Column: Running up the score has no definitive moral significance

Courtesy of FastModel Sports

Courtesy of FastModel Sports

Brian Bloom, Staff Writer

Controversy is something seen all over sports. In football, controversy is seen through penalties whether they are called or missed. In basketball, there is controversy surrounding who the greatest player of all time is, whether that be his “airness,” Michael Jordan, or the king, LeBron James. One conspicuous controversy in all of the sports world is whether running up the score is acceptable or not. 

Running up the score isn’t something that can be definitively said as repugnant but it’s not something that is tolerable by everyone. While some believe that running up the score shows bad sportsmanship, the coin is two sided. Others believe that players are getting paid to perform their best and that the games are just games, not life lessons.

It’s prudent to discern what running up the score truly is, however. Some have a diluted view of what running up the score means. For example, the Indiana Pacers held a convincing 15-point lead over the Toronto Raptors in the final seconds of their final meeting of the 2017 season. Lance Stephenson of the Pacers scored an uncontested layup with a mere three seconds left in regulation. This isn’t running up the score.

Was Stephenson in the wrong for doing this? Yes he was. One of the unwritten rules of basketball is that you don’t score when you have the ball in the final seconds of a blowout game. However, running up the score is not the same as breaking an unwritten rule.

Running up the score has several flaws and teams garner extreme backlash from it. One of these flaws is that it’s a sign of bad class. This can be seen through the biggest blowout in all of sports history: the football game featuring Georgia Tech University and Cumberland College in October of 1916.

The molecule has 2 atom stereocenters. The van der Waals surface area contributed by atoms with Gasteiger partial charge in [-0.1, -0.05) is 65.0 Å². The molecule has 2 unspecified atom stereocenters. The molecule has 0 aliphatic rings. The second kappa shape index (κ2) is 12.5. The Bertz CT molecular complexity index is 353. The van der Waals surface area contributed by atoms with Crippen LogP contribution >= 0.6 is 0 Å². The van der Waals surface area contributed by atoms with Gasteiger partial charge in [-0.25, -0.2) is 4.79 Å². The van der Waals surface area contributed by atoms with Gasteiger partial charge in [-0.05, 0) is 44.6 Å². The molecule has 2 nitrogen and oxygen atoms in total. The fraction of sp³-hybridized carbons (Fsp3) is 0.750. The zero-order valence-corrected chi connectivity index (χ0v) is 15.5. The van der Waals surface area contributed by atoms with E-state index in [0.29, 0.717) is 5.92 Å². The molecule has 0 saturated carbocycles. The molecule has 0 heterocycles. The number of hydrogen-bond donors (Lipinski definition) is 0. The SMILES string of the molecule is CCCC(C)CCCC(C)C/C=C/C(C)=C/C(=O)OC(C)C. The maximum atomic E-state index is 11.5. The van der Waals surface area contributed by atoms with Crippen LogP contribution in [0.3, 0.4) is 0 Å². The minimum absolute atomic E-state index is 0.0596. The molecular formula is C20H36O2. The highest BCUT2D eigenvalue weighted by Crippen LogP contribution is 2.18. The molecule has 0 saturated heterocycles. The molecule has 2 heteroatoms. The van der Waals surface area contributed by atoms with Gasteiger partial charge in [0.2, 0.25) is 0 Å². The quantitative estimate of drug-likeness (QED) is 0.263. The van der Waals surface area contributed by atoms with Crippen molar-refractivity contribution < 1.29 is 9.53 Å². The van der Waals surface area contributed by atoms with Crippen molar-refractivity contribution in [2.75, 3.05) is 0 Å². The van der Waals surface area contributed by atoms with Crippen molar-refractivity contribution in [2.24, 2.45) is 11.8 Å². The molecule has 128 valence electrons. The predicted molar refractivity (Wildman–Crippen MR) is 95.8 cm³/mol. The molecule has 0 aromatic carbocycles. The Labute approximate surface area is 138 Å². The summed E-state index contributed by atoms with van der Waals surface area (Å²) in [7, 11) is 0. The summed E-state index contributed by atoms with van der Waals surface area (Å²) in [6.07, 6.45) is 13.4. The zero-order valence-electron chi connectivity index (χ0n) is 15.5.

The final score of this game was 222-0 and Georgia Tech scored no less than seven touchdowns in a quarter, even scoring 63 points in each of the first two quarters. Scoring even 63 points in a game in today’s sports climate can be viewed as running up the score. However, the way and the reason behind the barrage of points lacks class. 

According to an article by Daniel Wilco, the game really began during the previous baseball season. Georgia Tech’s baseball and football teams were both coached by the legendary John Heisman who’s better known for being named after the most prestigious award for DI football: the Heisman Trophy.

The baseball team had been demolished by Cumberland by a score of 22-0, but the football team played them in the next fall. Heisman paid Cumberland $500 to come to Atlanta to play them, with all of their expenses paid for. The rest is history, Heisman got his long awaited revenge with their 222-point annihilation of Cumberland.

Running up the score on a team, just for the sake of revenge, is unacceptable. Bad sportsmanship is absolutely not acceptable when it comes to playing sports, especially when the younger generation sits in attendance, soaking up the way that their role models collect themselves.

While winning is one of the best feelings a person can experience, it’s not the main goal of a sports game. Coaches say all of the time that the most important part of the game is to have fun. Running up the score takes the fun out of playing a children’s game.